What’s the difference between a career counselor and a career coach?
Career counselors and career coaches are similar. Both can assist you with information on industry trends, guide you in the job search process, and empower you, and typically have slightly different approaches. Read on to learn about the difference and select the right type of help for yourself.
Career counselors assist their clients by first building a trusting, confidential relationship, and seek to help clients develop insight into themselves prior to making a career decision. Career counselors also undergo extensive training in using career assessments as a tool to help evaluate your interests, personality traits, skills, and values, and help you connect your traits to the world of work. Career counselors are also trained in guiding discussions around factors that influence your career choice and career satisfaction, including family life, mental health, race, ethnicity, gender, and age. Career counselors will also work with you to identify, and address, factors that might get you stuck in your career development, such as fear and anxiety, low self-confidence, or lack of motivation.
The idea that career counseling is not action-oriented is a myth. In addition to assisting their clients in developing self-awareness, growing confidence, and making career-related decisions, career counselors are able to partner with clients to provide feedback and guidance throughout the job search process, including tricky steps like negotiating an offer.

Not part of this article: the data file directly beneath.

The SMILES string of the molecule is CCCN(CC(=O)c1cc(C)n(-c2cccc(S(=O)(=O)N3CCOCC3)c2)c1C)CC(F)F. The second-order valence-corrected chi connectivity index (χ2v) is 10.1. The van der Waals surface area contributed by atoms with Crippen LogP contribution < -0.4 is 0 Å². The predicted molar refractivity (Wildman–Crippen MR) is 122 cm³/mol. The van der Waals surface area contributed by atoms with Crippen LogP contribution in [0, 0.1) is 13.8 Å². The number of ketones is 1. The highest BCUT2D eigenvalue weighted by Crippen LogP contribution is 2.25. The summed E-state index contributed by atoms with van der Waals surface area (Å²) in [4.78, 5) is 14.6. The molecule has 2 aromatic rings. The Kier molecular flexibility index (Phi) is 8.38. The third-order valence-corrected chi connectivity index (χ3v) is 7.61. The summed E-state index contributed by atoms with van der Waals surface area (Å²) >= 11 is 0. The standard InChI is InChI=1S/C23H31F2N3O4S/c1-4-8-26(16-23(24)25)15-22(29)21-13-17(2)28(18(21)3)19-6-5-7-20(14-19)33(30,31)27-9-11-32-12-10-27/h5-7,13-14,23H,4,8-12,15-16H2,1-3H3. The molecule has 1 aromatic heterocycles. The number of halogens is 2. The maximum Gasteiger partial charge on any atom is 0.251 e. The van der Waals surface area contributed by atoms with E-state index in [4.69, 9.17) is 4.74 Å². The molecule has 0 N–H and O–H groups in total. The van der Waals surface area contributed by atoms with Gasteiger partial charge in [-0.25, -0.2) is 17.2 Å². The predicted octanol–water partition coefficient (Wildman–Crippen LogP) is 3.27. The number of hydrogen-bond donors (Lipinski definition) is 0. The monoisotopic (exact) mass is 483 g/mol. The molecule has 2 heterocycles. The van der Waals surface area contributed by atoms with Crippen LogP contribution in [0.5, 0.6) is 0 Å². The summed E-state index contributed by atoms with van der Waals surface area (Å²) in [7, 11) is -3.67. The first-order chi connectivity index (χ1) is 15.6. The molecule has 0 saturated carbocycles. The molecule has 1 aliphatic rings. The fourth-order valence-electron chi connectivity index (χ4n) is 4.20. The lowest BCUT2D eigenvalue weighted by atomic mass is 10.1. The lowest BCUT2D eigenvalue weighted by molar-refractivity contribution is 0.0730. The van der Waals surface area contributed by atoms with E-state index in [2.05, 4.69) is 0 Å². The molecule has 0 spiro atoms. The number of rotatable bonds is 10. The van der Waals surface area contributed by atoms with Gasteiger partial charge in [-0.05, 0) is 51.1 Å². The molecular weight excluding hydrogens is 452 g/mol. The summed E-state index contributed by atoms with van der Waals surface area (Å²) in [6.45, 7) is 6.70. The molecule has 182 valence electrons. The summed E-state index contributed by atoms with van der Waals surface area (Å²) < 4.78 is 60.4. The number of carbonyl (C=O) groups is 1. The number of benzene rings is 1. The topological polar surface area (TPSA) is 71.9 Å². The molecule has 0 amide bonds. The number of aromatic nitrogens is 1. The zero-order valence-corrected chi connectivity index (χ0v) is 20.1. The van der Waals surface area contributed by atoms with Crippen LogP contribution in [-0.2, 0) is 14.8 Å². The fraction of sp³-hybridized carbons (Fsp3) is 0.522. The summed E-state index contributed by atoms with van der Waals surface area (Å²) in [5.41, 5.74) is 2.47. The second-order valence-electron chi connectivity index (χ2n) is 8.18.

A career coach functions similarly to an athletic coach: they focus on finding solutions and taking action. Coaches help address specific, short-term career questions such as how to a gain a promotion in a current job. Coaches also help their clients build specific skills, like practicing interviewing, or how to improve a resume or LinkedIn profile. By working with a career coach, you can also gain an accountability partner and recieve suggestions and advice that you might not think of on your own.
Career counselors typically have a master’s degree in counseling or psychology and have completed coursework on career development and assessment. Career coaches may elect to earn a coaching certification and can have widely varying educational backgrounds. A career coach may have specific industry experience upon which they base their advice.
Both career counselors and career coaches are interested in helping you develop insight, take action, and achieve your goals.
When selecting a career counselor or career coach, investigate their familiarity with your industry and situation (for example, have they previously worked with new college graduates or parents returning to the workplace). Review content they have created for their website, blog, or newsletter and assess if you agree with their perspectives. You'll also want to learn about their fee structure, availability, and read reviews of their work from previous clients. Whether you select a counselor or a coach, you are on the road to gaining more confidence and clarity.